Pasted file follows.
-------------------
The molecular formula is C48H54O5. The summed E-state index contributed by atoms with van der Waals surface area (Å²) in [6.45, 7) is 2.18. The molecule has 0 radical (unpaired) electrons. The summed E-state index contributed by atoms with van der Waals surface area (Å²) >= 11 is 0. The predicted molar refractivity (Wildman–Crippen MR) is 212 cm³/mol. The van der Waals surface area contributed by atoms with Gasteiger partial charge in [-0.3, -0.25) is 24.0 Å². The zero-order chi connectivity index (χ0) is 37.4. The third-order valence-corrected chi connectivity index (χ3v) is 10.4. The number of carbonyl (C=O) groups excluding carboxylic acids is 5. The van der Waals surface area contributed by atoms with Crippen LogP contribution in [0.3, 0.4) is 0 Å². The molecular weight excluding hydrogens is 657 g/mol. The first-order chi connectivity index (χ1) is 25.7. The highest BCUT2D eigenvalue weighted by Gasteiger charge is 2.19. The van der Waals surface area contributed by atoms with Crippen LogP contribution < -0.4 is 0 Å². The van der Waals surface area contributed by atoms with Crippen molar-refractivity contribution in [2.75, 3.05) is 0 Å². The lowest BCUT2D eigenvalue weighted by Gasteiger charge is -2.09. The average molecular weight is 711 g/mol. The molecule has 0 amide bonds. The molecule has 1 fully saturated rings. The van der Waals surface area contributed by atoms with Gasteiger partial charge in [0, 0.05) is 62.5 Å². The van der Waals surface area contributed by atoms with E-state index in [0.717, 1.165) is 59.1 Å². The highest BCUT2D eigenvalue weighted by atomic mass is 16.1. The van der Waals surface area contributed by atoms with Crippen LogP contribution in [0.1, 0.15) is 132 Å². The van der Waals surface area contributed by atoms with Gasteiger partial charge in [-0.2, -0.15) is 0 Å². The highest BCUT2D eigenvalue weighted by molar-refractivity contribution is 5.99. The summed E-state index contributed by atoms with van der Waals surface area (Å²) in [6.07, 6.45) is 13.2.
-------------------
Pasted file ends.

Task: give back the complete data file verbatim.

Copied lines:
The molecular formula is C48H54O5. The summed E-state index contributed by atoms with van der Waals surface area (Å²) in [6.45, 7) is 2.18. The molecule has 0 radical (unpaired) electrons. The summed E-state index contributed by atoms with van der Waals surface area (Å²) >= 11 is 0. The predicted molar refractivity (Wildman–Crippen MR) is 212 cm³/mol. The van der Waals surface area contributed by atoms with Gasteiger partial charge in [-0.3, -0.25) is 24.0 Å². The zero-order chi connectivity index (χ0) is 37.4. The third-order valence-corrected chi connectivity index (χ3v) is 10.4. The number of carbonyl (C=O) groups excluding carboxylic acids is 5. The van der Waals surface area contributed by atoms with Crippen LogP contribution in [0.3, 0.4) is 0 Å². The molecular weight excluding hydrogens is 657 g/mol. The first-order chi connectivity index (χ1) is 25.7. The highest BCUT2D eigenvalue weighted by Gasteiger charge is 2.19. The van der Waals surface area contributed by atoms with Crippen LogP contribution < -0.4 is 0 Å². The van der Waals surface area contributed by atoms with Crippen molar-refractivity contribution in [2.75, 3.05) is 0 Å². The lowest BCUT2D eigenvalue weighted by Gasteiger charge is -2.09. The average molecular weight is 711 g/mol. The molecule has 0 amide bonds. The molecule has 1 fully saturated rings. The van der Waals surface area contributed by atoms with Gasteiger partial charge in [0, 0.05) is 62.5 Å². The van der Waals surface area contributed by atoms with E-state index in [0.717, 1.165) is 59.1 Å². The highest BCUT2D eigenvalue weighted by atomic mass is 16.1. The van der Waals surface area contributed by atoms with Crippen LogP contribution in [0.1, 0.15) is 132 Å². The van der Waals surface area contributed by atoms with Gasteiger partial charge in [-0.2, -0.15) is 0 Å². The highest BCUT2D eigenvalue weighted by molar-refractivity contribution is 5.99. The summed E-state index contributed by atoms with van der Waals surface area (Å²) in [6.07, 6.45) is 13.2.